Washington State creates, expands rule for appointment of counsel for litigants with disabilities
While a state may have many statutes, court decisions, or court rules governing appointment of counsel for a particular subject area, a "Key Development" is a statute/decision/rule that prevails over the others (example: a state high court decision finding a categorical right to counsel in guardianships cases takes precedence over a statute saying appointment in guardianship cases is discretionary).
08/02/2017, Court Rule or Initiative, All Basic Human Needs
A court rule, Wash. Gen. R. 33(a)(1) (often referred to as GR-33), permits a court to appoint counsel for a person with disabilities as a reasonable accommodation. The Washington Administrative Office of the Courts has put out some guidance as to how the rule should be applied by the courts. In In re Marriage of McCann, 2018 Wash. App. LEXIS 1979 (Wash. App. 2018), the Court of Appeals held that GR-33 denials can be appealed, notwithstanding the fact that the rule does not explicitly address appealability:
[C]omment 1 to GR 33 states that the policy of the courts is to provide meaningful access to justice and the judicial system. Creating a strict, narrow, and more onerous path to obtaining a remedy under GR 33 would cut against this stated purpose. And, Washington appellate courts have repeatedly entertained appeals involving other general rules that, like GR 33, do not grant an explicit right to an appeal. In In re Dependency of M.H.P., 184 Wn.2d 741, 753, 364 P.3d 94 (2015), the Supreme Court reviewed the trial court's application of GR 15(c), which concerns sealing of records. Like GR 33, GR 15 does not explicitly grant a right to appeal, or otherwise instruct that an application of GR 15 is appealable. And, in State v. Russell, 141 Wn. App. 733, 740, 172 P.3d 361 (2007), this court reviewed the trial court's application of GR 16, which concerns media in the courtroom, to the defendant's trial below. As with those rules, a party is entitled to challenge the application of GR 33 in an appeal of the same proceeding in which the GR 33 accommodations were sought.
The McCann court also rejected the argument that the County was the right party to defend the rule, noting that two prior cases involved challenges to other court rules and "In neither case were the appellants required to bring their claims against the counties."
Washington State's Office of Administrative Hearings (OAH), the central panel in charge of hearing cases for over 40 state agencies, adopted a rule similar to GR-33 that permits the appointment of counsel for people with disabilities in administrative proceedings. The rule went into effect on Jan 1, 2018. OAH hears cases for the Department of Social and Health Services (public assistance and child support cases), Healthcare Authority (Medical assistance cases), Employment Security (UI cases), and the Office of the Superintendent for Public Instructions (special education cases), to name just a few of the agencies that serve clients who often have disabilities affecting their ability to represent themselves in hearings.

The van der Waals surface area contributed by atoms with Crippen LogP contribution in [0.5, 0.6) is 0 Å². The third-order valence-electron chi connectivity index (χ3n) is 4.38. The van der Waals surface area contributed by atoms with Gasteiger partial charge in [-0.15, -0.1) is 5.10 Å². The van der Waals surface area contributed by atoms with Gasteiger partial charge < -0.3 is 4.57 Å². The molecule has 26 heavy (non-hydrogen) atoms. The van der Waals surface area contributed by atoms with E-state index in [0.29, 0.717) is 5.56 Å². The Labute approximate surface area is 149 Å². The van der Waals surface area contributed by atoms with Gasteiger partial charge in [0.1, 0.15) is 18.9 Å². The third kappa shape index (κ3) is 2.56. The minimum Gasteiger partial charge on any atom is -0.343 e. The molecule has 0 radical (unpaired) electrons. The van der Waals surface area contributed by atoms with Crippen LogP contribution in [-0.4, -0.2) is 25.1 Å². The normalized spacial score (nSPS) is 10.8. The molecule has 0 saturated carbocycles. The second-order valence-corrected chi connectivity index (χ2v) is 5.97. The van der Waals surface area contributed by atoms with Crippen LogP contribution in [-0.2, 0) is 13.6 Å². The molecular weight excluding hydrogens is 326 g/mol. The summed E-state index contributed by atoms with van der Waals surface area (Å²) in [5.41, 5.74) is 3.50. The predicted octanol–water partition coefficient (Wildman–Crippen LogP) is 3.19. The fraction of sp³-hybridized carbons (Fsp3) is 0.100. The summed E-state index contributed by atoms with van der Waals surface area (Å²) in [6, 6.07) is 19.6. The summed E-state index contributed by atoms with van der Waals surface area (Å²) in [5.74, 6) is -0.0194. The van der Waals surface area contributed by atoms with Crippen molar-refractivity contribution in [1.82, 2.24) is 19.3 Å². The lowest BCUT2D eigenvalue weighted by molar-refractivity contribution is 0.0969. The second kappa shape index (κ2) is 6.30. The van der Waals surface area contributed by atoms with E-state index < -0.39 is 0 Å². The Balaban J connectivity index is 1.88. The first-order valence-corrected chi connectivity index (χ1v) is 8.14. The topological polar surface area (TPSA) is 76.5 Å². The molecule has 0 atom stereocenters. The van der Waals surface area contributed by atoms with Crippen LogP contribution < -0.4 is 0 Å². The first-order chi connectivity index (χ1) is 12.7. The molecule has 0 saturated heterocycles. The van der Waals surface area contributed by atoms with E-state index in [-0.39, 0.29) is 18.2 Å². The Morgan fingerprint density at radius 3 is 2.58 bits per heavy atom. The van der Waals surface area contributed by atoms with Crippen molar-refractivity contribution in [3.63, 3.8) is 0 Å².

The new admin rule came on the heels of a case brought by the Northwest Justice Project (NJP) for a workers compensation claimant in an administrative proceeding before the state Board of Industrial Insurance Appeals (BIIA, which is the Washington Workers Compensation tribunal). The right to counsel was based on his need for a “representational accommodation” under the Americans with Disabilities Act (ADA) for his mental disability. The case, Weems v. State Board, arose from the BIIA’s denial of benefits to the claimant after a series of proceedings before the tribunal in which several references were made to his need for counsel and his inability to represent himself based on his inability to follow the proceeding, inability to read and understand the documents, anger management problem, and other difficulties.
In an unpublished decision, the Washington Court of Appeals in Weems remanded the case back to the trial court for entry of appropriate Findings of Fact and Conclusions of Law based on the applicable analytical framework under the ADA and Washington Law Against Discrimination (WLAD). Importantly, the Court of Appeals did not reject a right to a representational accommodation under the ADA or WLAD but stated that more specific factual findings were needed under the analytical framework that applies to such claims. On remand, the trial court entered Findings of Fact and an Order remanding the case to the BIIA for new proceedings on the claim and requiring that counsel be appointed to represent the claimant. The BIIA initially appealed that order, but then dismissed its appeal.
To see documents from the case, check out the NCCRC's comprehensive bibliography entry on Weems.
If "yes", the established right to counsel or discretionary appointment of counsel is limited in some way, including any of: the only authority is a lower/intermediate court decision or a city council, not a high court or state legislature; there has been a subsequent case that has cast doubt; a statute is ambiguous; or the right or discretionary appointment is not for all types of individuals or proceedings within that category.
Appointment of Counsel: discretionary Qualified: yes